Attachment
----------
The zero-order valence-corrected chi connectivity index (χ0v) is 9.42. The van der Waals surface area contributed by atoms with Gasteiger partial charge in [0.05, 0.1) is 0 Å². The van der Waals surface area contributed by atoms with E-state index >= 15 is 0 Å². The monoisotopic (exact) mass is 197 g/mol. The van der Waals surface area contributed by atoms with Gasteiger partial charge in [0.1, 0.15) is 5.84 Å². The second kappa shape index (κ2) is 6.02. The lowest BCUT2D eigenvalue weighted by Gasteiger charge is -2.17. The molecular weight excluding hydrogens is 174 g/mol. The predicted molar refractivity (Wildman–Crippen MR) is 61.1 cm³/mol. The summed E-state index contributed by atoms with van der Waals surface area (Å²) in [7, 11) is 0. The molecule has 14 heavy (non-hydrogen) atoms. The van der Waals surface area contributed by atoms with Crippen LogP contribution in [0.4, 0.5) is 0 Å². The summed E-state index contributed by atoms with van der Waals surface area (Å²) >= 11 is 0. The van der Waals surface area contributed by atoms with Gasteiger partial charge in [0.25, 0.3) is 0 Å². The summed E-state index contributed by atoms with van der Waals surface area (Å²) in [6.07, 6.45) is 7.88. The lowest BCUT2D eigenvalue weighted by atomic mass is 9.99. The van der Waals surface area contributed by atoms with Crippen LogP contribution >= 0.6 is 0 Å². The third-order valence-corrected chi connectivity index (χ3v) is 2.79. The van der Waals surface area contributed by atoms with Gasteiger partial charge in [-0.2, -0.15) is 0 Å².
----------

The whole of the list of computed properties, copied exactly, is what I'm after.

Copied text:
The zero-order valence-corrected chi connectivity index (χ0v) is 9.42. The van der Waals surface area contributed by atoms with Gasteiger partial charge in [0.05, 0.1) is 0 Å². The van der Waals surface area contributed by atoms with E-state index >= 15 is 0 Å². The monoisotopic (exact) mass is 197 g/mol. The van der Waals surface area contributed by atoms with Gasteiger partial charge in [0.1, 0.15) is 5.84 Å². The second kappa shape index (κ2) is 6.02. The lowest BCUT2D eigenvalue weighted by Gasteiger charge is -2.17. The molecular weight excluding hydrogens is 174 g/mol. The predicted molar refractivity (Wildman–Crippen MR) is 61.1 cm³/mol. The summed E-state index contributed by atoms with van der Waals surface area (Å²) in [7, 11) is 0. The molecule has 14 heavy (non-hydrogen) atoms. The van der Waals surface area contributed by atoms with Crippen LogP contribution in [0.4, 0.5) is 0 Å². The summed E-state index contributed by atoms with van der Waals surface area (Å²) >= 11 is 0. The van der Waals surface area contributed by atoms with Gasteiger partial charge in [0.25, 0.3) is 0 Å². The summed E-state index contributed by atoms with van der Waals surface area (Å²) in [6.07, 6.45) is 7.88. The lowest BCUT2D eigenvalue weighted by atomic mass is 9.99. The van der Waals surface area contributed by atoms with Crippen LogP contribution >= 0.6 is 0 Å². The third-order valence-corrected chi connectivity index (χ3v) is 2.79. The van der Waals surface area contributed by atoms with Gasteiger partial charge in [-0.2, -0.15) is 0 Å².